Holtl doesn’t know what her son will ultimately do with ventriloquism, but anything that helps him lead a more fulfilling and rich will be something she’ll support in any way she can.

Read More: Fun had by all at Community Living Month’s annual kickball game

Like us on Facebook and follow us on Twitter

Get local stories you won't find anywhere else right to your inbox.
Sign up here

Just Posted

Kelowna International Airport. —Image: Capital News file
Williams Lake medevac flight encounters drone at Kelowna International Airport

The airport is a no-drone zone to keep aircraft safe at all times

Williams Lake Community Policing Chair Baldish Singh Sunner. (Monica Lamb-Yorski photo - Williams Lake Tribune)
Williams Lake Community Policing request for increased funding denied

Council voted 4 to 3 in favour to keep it at $15,000 for one-year agreement

A sign indicating a COVID-19 testing site is displayed inside a parking garage in West Nyack, N.Y., Monday, Nov. 30, 2020. The site was only open to students and staff of Rockland County schools in an effort to test enough people to keep the schools open for in-person learning. (AP Photo/Seth Wenig)
4 more deaths, 54 new cases of COVID-19 in Interior Health

This brings the total to 66 deaths in the region

Interior Health is reporting the COVID-19 outbreak at Cariboo Memorial Hospital is now up to 13 staff. (Monica Lamb-Yorski photo - Williams Lake Tribune)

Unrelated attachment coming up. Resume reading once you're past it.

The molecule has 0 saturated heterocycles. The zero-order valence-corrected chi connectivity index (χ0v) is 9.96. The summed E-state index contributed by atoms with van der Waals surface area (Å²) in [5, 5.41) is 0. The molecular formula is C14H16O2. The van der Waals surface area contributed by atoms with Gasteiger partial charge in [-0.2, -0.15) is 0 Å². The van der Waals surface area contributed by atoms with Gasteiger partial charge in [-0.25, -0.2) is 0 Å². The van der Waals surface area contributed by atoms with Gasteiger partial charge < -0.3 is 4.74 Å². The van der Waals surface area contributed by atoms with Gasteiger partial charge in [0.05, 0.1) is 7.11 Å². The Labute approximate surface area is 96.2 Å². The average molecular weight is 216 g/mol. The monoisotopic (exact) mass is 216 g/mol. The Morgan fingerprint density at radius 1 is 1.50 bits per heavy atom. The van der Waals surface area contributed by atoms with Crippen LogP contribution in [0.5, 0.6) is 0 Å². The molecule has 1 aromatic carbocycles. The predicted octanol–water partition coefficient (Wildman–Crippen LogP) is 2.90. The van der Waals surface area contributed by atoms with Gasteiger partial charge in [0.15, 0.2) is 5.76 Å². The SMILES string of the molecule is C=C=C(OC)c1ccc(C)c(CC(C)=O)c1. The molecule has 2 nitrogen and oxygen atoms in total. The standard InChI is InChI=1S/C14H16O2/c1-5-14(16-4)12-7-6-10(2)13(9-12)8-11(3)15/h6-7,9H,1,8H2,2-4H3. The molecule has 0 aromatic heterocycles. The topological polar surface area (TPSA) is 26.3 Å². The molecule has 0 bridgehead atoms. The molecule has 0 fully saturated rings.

46 more COVID-19 cases linked to Cariboo Chilcotin community cluster: Interior Health

Cariboo Memorial Hospital outbreak now at 13 staff members

Canim Lake Band remains in lockdown. (Martina Dopf photo)
Canim Lake Band grieves loss of second Elder due to COVID-19

Elder, who lived away from home, was ‘matriarch, a fierce protector’, Chief says.

Dr. Penny Ballem, a former deputy health minister, discusses her role in leading B.C.’s COVID-19 vaccination program, at the B.C. legislature, Jan. 22, 2021. (B.C. government)
B.C. holds steady with 407 new COVID-19 cases Tuesday

14 deaths, no new outbreaks in the health care system

B.C. Premier John Horgan speaks at B.C. legislature on the province’s mass vaccination plan for COVID-19, Jan. 22, 2021. (B.C. government)
COVID-19 quarantine not an option for B.C., John Horgan says

Apres-ski parties increase risk, not interprovincial travel

Cannabis bought in British Columbia (Ashley Wadhwani/Black Press Media)
Is it time to start thinking about greener ways to package cannabis?

Packaging suppliers are still figuring eco-friendly and affordable packaging options that fit the mandates of Cannabis Regulations

Worker at Swartz Bay terminal on Monday, January 20, 2020. (THE CANADIAN PRESS/Chad Hipolito)
Former BC Ferries employee alleges he was fired because of his race

Imraan Goondiwala has been granted a BC Human Rights Tribunal hearing

Rodney and Ekaterina Baker have been ticketed and charged under the Yukon’s Civil Emergency Measures Act for breaking isolation requirements in order to sneak into a vaccine clinic and receive Moderna vaccine doses in Beaver Creek. (Facebook/Submitted)
B.C. couple who travelled to Yukon for COVID vaccine ineligible for 2nd dose until summer

Health officials planning new measures to ensure people verify where they live before inoculation

Mask dispute in court leaves Vancouver cop with broken leg

Man allegedly refused to put on a mask and resisted arrest

(Kraft Dinner/Twitter)
Kraft Dinner launches candy-flavoured mac and cheese just in time for Valentine’s Day

Sweet and cheesy treat will be here just in time for the cheesiest holiday of the year

SAR crews worked late into the night Tuesday to rescue an injured snowboarder in North Vancouver. (Facebook/North Shore Rescue)
Complicated, dangerous rescue saves man in avalanche near Cypress Mountain

North Shore SAR team braves considerable conditions to reach injured snowboarder

Most Read